The 2012 Toyota Prius V would appear to be what fuel-efficient drivers have been craving for many years: a Prius with more interior space for people and stuff, something like a station wagon or a minivan with a hybrid powertrain.
Finally, Toyota has delivered. While the company waffles continuously on what kind of a car it actually is, the EPA classifies it as a wagon, and so do we. It takes the basic Prius formula of a five-door liftback and extends the roof, lengthens the wheelbase, and turns it into a boxier--but still recognizably Prius--vehicle that is the first hybrid wagon.
And the all-important fuel economy ratings? The EPA says the 2012 Prius V gets 42 mpg on its combined cycle, meaning it's by far the most economical family vehicle on the market.
Though you may not realize it, the Prius V shares no sheetmetal with the Prius liftback. The square rear sets it apart, but from certain angles, you might still think it's a particularly vertical five-door hatchback. But the Prius wagon has just a single rear window in the tailgate, rather than the split two-piece window in the liftback.
Inside, Toyota has made the center console much more practical by replacing the "flying buttress" console with a traditional central bin-plus-elbow rest and a center stack that offers easy access to storage spaces on the tunnel. The dashboard resembles a standard Prius, with the Multi Information Display at the base of the windscreen offering icons, readings, symbols, and diagrams in a scattershot array across the width of its screen.
It's interior space that counts in a car like this, however. The Prius V has 34.3 cubic feet of cargo volume with the rear seat up--it slides, so that's in its rearmost position--and 40.2 cubic feet when it's slid all the way forward, according to the EPA. When the seats are folded, cargo space goes up to 67.3 cubic feet. To Toyota's credit, its rear seat not only folds down and splits 60/40, but also reclines from 15 to 40 degrees--a rarity in wagons--as well as sliding back and forth. The one oddity we found is that when it's folded down and slid forward, there's a well between the load-deck floor and the folded seat into which stuff falls easily.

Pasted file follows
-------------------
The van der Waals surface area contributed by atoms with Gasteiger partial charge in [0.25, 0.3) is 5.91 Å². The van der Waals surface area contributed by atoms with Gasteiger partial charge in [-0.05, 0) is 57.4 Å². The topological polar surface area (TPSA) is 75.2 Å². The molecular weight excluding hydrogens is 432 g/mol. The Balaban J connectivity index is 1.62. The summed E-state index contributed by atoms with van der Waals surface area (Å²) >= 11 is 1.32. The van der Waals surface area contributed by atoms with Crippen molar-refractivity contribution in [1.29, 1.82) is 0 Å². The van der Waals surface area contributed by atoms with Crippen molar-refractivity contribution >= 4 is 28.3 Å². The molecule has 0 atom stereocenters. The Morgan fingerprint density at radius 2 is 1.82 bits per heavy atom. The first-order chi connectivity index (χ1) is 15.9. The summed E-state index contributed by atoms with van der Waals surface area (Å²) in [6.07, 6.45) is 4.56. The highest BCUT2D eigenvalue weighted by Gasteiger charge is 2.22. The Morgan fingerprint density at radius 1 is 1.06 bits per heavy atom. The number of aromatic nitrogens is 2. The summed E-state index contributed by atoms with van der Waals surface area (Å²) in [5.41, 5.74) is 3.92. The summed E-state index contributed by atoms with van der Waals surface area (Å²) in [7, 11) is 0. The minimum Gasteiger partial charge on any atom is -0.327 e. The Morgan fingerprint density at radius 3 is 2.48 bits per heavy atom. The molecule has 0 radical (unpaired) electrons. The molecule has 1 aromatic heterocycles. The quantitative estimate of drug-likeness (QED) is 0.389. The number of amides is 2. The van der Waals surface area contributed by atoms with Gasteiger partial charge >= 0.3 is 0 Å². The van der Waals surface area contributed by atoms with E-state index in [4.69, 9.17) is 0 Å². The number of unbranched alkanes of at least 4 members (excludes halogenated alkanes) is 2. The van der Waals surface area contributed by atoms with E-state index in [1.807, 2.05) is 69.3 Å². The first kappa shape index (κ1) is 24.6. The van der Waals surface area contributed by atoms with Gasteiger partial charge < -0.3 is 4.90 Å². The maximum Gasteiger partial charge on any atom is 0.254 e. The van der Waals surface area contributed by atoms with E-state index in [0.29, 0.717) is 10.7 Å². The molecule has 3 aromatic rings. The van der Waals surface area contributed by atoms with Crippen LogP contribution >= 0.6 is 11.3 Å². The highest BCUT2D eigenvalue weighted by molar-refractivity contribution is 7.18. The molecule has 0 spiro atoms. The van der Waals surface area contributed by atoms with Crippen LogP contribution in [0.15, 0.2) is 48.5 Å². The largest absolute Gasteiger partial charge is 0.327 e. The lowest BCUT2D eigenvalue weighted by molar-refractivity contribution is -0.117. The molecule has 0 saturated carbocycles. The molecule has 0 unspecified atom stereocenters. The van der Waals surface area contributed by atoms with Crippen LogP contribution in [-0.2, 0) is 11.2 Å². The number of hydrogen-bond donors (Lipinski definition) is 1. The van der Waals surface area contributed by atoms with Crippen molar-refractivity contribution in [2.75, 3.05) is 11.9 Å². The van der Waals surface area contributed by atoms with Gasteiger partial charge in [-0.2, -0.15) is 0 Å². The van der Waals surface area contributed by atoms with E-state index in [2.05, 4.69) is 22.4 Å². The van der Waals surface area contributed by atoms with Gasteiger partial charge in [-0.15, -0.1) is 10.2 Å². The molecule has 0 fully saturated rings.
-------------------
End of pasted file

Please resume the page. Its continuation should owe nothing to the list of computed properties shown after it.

On the road, the Prius V is just like the liftback but slightly larger and in some cases slightly slower. It uses the same 98-horsepower 1.8-liter four-cylinder engine, mated to the Hybrid Synergy Drive system that combines two motor-generators with a planetary gear set to make the car drive as though it had a continuously variable transmission or CVT. But because the Prius V is about 300 pounds heavier, it's a tad slower than the liftback, and consumes more fuel to push its larger self through space.
There are three trim levels for the 2012 Prius V, somewhat confusingly known as Two, Four, and Five. They match similar levels in the liftback, with a couple omitted. The base model is the Two, which includes fabric trimmed seats, automatic climate control, and a tilting and telescoping steering wheel as standard equipment
Moving up to the Four gets you a tilting-and-telescoping steering wheel with audio, climate controls in the steering wheel, Bluetooth pairing for mobile devices, and voice-activated navigation controls. It also includes navigation display and audio unit with a central 6.1-inch screen along with Toyota's Entune cloud-based infotainment system.
At the top of the trim-level pyramid, the Prius V Five provides power adjustable front seats--six ways with adjustable lumbar support for the driver, four ways for the passenger--that are heated and covered in SofTex fabric (lighter than leather). You also get a smart-key system, LED headlamps, 17-inch alloy 10-spoke wheels, and fog lamps. This is the only model the offers the option of the Advanced Technology Package, which bundles a panoramic moonroof with electric sunshades, an HDD navigation system, and radar-adaptive cruise control.
For more details, see the full review of the 2012 Toyota Prius V on our sister site, TheCarConnection.
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